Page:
There is a significant knowledge gap relating to incomplete and imprecise definitions of children with medical complexity (CMC) and although CMC account for a small proportion of children they account for a significant proportion of health care resources. There are principles that all services need to incorporate to be effective in supporting CMC, including care mapping, care co-ordination, responsive care, ethical/moral imperative, and communication.
To help understand and deliver the most effective and efficient health care services, we need to be able to differentiate the needs of the children. Clinical coding is a way of understating the complexity of patients consistently across all health care settings
We need to be clear that any new model of care for children with long term health problems is an ‘enhanced care model’ that will improve quality of life and include experience measures for families, patients and health care professionals.
Acutely mild to moderately unwell child
There has been an unprecedented increase in emergency department attends in the last 15 years. Integrated care systems are tasked with reducing unwarranted clinical variation in quality and access to services with vertical integration between those organisations outside of hospital such as primary care into secondary care.
A practical approach is to look at patient flow across a system and produce solutions that engage across places and embed change to resolve the following:
- Increasing demand for primary and secondary care which is unsustainable
- Unnecessary access to primary and secondary care
- Uncoordinated care between healthcare settings
- Confused patient (and parent/carer) knowledge about when and how to access appropriate services
Acutely severely unwell child
Infants and children who are acutely critically unwell require urgent recognition that their symptoms and signs are potentially life threatening and immediate treatment is required. This means parents and carers having the information to recognise how unwell their child is, knowing something needs to be done, and having the health services available to meet their needs. The health literacy of parents and availability of information for families is crucial in meeting these needs. Primary care staff similarly need to recognise an ill child and have the skills and tools to enable the necessary action. Not all children who present are physically unwell, with mental health problems in children increasing in number and severity.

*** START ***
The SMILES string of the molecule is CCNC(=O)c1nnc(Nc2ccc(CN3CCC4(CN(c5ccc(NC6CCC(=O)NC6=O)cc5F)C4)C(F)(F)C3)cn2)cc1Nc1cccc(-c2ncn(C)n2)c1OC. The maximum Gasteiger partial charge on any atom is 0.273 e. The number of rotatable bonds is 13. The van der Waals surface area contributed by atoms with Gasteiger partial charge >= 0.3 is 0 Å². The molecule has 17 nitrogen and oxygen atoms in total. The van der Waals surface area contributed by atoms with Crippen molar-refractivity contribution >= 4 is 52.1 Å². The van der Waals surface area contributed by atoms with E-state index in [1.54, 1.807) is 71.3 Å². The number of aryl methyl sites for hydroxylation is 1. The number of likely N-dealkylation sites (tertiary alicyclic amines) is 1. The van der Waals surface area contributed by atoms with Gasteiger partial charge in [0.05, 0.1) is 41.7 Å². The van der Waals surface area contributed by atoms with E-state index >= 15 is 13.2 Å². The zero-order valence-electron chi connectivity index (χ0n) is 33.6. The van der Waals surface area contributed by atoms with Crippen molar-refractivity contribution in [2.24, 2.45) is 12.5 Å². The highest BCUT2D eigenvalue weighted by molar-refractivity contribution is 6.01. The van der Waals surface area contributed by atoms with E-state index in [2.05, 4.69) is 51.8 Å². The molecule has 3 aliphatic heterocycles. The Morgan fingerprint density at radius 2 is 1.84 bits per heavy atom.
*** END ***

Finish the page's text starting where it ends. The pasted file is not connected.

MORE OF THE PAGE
The landscape of urgent and emergency care provision for children has changed significantly in recent years and continues to evolve at pace, albeit with much complexity and variation across the UK. This has been further exacerbated by COVID-19. As a result of this, paediatric staff are now looking to work in an integrated way with NHS 111 and primary care to maintain less attends whilst ensuring good clear advice is given to help support management.
Key components of any paediatric service
We have also highlighted what we think are the key components of any paediatric service, regardless of complexity. We encourage local teams to use this list when implementing paediatric services:
- Functional vs dysfunctional team
- Multidisciplinary approach
- Patient centred care
- Child and family engagement
- QI activity
This is in addition of course to fully integrated care, which we hope will be implemented in all aspects of paediatric care and services by 2040.
Top three messages
The way we deliver paediatric care isn’t sustainable and needs to change. Integration and working across the system have long been demonstrated to improve patient experience and health outcomes.
In the future we want to see a whole population approach to care that focuses on symptoms and takes a holistic approach to prioritise the needs and complexities of each individual patient and their family.
Fundamentally, we need to simplify the system, try to keep care as close to home as possible and communicate any change well, concentrating especially on hard to reach populations.